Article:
glGetUniformIndices(newProgram, 1, &redname, &redindex);

    glGetUniformIndices(newProgram, 1, &greenname, &greenindex);

    GLint redoffset, greenoffset, redsize, greensize;

    glGetActiveUniformsiv(newProgram, 1, &redindex, GL_UNIFORM_OFFSET, &redoffset);

    glGetActiveUniformsiv(newProgram, 1, &greenindex, GL_UNIFORM_OFFSET, &greenoffset);

    glGetActiveUniformsiv(newProgram, 1, &redindex, GL_UNIFORM_SIZE, &redsize);

    glGetActiveUniformsiv(newProgram, 1, &greenindex, GL_UNIFORM_SIZE, &greensize);

    // write the two uniform block members

    const float red[] = {1.0, 0.0, 0.0, 1.0};

    const float green[] = {0.0, 0.0, 0.0, 0.0};

    glBindBuffer(GL_UNIFORM_BUFFER, buffer);

    // it's vec4 so the bytesize is 16

    glBufferSubData(GL_UNIFORM_BUFFER, redoffset, redsize * 16, red);

    glBindBuffer(GL_UNIFORM_BUFFER, buffer);

    glBufferSubData(GL_UNIFORM_BUFFER, greenoffset, greensize * 16, green);


    // uniform buffer bind

    // Assign uniform block to the first binding point

    const GLuint bindingPoint = 0;

    glUniformBlockBinding(newProgram, ubindex, bindingPoint);

    glBindBufferBase(GL_UNIFORM_BUFFER, bindingPoint, buffer);


Could you please check if there is some difference between your codes and mine? Thanks.


To the vertex attribute 0 issue,
We are still working on the bug in core profile that there is nothing drawn when attribute 0 is not bound. It's the root cause for your sample codes.

But for the gl_VertexID issue, the bug is that the result is wrong when "first" vertexID is not zero. It's actually fixed. If it's not fixed in your side, please tell me. Thanks 



Hey there,


my program neither has a call to glGetUniformIndices nor to glGetActiveUniformsiv for this particular case, because I interpreted the specification in that way that even the offsets of the uniforms within the block can be deduced from the shader code alone. Is that not correct?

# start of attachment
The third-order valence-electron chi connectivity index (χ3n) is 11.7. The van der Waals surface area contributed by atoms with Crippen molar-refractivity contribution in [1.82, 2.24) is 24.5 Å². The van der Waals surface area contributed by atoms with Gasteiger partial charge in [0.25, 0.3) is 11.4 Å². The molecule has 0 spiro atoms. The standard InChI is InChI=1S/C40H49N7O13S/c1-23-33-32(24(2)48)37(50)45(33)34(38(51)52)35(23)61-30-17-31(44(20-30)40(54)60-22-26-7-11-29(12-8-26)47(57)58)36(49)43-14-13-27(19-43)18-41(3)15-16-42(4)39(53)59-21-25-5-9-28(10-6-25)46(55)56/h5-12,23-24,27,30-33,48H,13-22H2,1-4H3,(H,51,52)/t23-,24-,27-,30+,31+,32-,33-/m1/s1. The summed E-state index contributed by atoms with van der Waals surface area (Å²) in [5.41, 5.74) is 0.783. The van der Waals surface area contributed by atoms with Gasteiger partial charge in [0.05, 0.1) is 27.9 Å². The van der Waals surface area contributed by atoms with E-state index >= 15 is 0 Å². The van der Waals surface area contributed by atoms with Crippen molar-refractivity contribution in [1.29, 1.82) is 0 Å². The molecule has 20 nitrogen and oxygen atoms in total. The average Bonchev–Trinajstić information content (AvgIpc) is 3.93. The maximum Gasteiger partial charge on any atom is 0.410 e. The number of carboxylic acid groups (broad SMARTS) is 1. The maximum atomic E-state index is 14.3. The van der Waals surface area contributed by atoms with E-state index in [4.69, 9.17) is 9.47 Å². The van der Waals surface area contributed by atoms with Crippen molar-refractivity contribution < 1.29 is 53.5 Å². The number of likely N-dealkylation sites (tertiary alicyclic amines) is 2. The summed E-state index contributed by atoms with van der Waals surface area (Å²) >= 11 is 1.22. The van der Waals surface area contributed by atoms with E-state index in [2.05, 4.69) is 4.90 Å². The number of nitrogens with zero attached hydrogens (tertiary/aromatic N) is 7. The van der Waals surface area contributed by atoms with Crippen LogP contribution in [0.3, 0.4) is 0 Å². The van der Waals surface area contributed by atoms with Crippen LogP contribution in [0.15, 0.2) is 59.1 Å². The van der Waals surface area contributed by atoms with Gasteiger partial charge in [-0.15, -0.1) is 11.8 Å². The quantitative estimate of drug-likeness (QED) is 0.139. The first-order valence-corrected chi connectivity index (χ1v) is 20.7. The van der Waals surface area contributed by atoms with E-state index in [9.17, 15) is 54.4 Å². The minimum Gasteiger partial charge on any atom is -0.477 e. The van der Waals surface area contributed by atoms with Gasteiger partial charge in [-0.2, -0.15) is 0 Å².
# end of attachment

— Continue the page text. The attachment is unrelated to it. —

Regarding the other issues: I will check that out as soon as I can, but can't right now, because I'm about to graduate from university in about a month

*puts that on his todo list*





I'm not sure if your solution is correct or not. But my solution is a safe way to set each uniform block member. If you have problems, you could send the source code to me for investigation. Anyway, uniform block is more complex than general uniform.


Your solution is safe, that is right, but if the spec says that the whole memory layout can be deduced from std140 and the shader source code alone, then this should be respected, and it should be possible for me to assume and use this. And as I said, it _does_ work when the shader is not loaded from the cache.

Could you check out the spec one last time regarding this?

I can send you the sources for this thing, but need a proper contact address or private message function for that.





the mail address is


Mail sent.

Journeyman III

The post is a little old, but I think this is still relevant?

I have a problem with the same symptoms, but is does not depend on saving shaders as binaries. The Uniform buffer will become unbound from the shader now and then. So it looks as if glBindBufferBase disconnecs sometimes. If it fails, the data in the UBO accessed by the shader program will be 0.

I have a call to glDeleteBuffers where I delete buffer 0. When I do this, the binding above is lost. There shouldn't be any connection between these two things, but I can repeat it perfectly. Using a conditional statement to guard glDeleteBuffers from buffer 0 will remove the problem.

I have the problem on Ubuntu for Driver version is 8.96, and OpenGL version is 4.2.11631. It also happens when I test it with Windows 7 on the same computer.

Vendor: ATI Technologies Inc.

Renderer: AMD Radeon HD 6570

Version: 4.2.11627 Compatibility Profile/Debug Context

GLSL: 4.20



Yes, this post is a bit old and it sounds like your problem might not be directly related. Unfortunately, Frank Li left AMD a while ago which is probably why the original thread died. It certainly sounds like you've found a bug. Deleting the buffer name zero is perfectly legal and should be silently ignored by OpenGL. It seems like it's triggering logic that unbinds buffers that are bound when they're deleted. We'll look into it and get a fix into a future driver.